Jumping Frog Toys have adopted the rule whereby the king wins by reaching the corner squares, which is very common with modern variants. This favours the king less than games in which he simply has to reach the edge, though in some variants the advantage is skewed too far towards the attackers. With the benefit of a few games I am not yet sure if that applies to this variant.

The other major rule choice is that the king is captured by enclosure, that is, by being surrounded on all four orthogonal sides by enemy men. It is left to the players' assumption that the king himself may take part in capturing attackers.

Minor points of difference with some other variants include capturing against special squares. In this variant, the central square is not special in any way, and cannot be used as a hostile square against which to capture the king. The edge of the board is also not available for this purpose. Furthermore, the corner squares, while inaccessible to all pieces but the king, are not regarded as hostile, and pieces cannot be captured against them.

All in all I am inclined to think that the attackers are favoured in this game. The shortness of the move forces both sides to think in the longer term, and so the short term tactical thinking that benefits the king's side in other variants is of less use in this game. For instance, it is not possible for the king to make a feint at one side of the board before quickly taking advantage of a weakness in the attackers' position at the other side.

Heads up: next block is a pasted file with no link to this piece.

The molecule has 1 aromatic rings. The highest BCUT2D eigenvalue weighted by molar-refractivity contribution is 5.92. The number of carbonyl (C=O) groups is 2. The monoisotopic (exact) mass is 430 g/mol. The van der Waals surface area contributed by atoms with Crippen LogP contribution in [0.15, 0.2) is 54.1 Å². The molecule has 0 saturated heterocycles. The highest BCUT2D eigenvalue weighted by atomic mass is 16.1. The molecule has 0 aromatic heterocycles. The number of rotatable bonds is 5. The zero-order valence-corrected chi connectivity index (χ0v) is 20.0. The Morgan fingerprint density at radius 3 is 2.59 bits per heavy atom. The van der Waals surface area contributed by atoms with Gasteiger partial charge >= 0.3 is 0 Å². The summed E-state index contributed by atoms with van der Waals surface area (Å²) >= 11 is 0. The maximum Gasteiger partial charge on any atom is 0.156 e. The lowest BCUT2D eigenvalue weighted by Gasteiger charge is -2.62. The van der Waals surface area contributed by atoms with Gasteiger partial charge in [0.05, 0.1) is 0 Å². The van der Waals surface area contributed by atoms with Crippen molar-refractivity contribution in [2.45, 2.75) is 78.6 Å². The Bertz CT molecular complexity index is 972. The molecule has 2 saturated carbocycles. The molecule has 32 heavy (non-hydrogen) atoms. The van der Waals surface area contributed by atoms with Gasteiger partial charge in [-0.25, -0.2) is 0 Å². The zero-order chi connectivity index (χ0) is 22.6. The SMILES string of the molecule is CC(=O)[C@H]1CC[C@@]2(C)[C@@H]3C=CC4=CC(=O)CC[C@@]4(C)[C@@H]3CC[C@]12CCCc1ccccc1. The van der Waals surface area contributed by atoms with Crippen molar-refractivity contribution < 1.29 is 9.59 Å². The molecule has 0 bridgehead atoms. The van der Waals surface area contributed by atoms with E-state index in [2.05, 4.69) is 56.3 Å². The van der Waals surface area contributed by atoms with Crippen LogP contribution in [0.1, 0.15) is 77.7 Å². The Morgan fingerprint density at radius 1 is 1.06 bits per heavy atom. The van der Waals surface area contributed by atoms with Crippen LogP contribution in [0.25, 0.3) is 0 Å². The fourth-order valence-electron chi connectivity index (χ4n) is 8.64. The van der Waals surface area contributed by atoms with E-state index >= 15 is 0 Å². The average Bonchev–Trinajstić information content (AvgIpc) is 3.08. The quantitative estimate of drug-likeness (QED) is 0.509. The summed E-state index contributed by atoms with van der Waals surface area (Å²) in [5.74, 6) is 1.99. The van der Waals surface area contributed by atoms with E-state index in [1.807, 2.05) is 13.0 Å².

The perception of quality is naturally heightened by the game's being made of wood, rather than the cardboard and plastic inflicted upon many of today's game players. However, material is not everything, as we shall see from this case.

The game arrived well-packaged in a jiffy-bag, shrink-wrapped with the peg pieces already in place. There is no outer box, nor is there anything for carrying the pegged pieces. As the pegs sit neatly in their holes, it is probably envisaged that this is sufficient for storage. However, I envisage problems when travelling or for households where storage space is organised in a more anarchic fashion. This is a shame, as the format of this game would be ideal for travelling. With a small drawstring or zip-lock bag, the owner of this game can rectify this insignificant deficiency.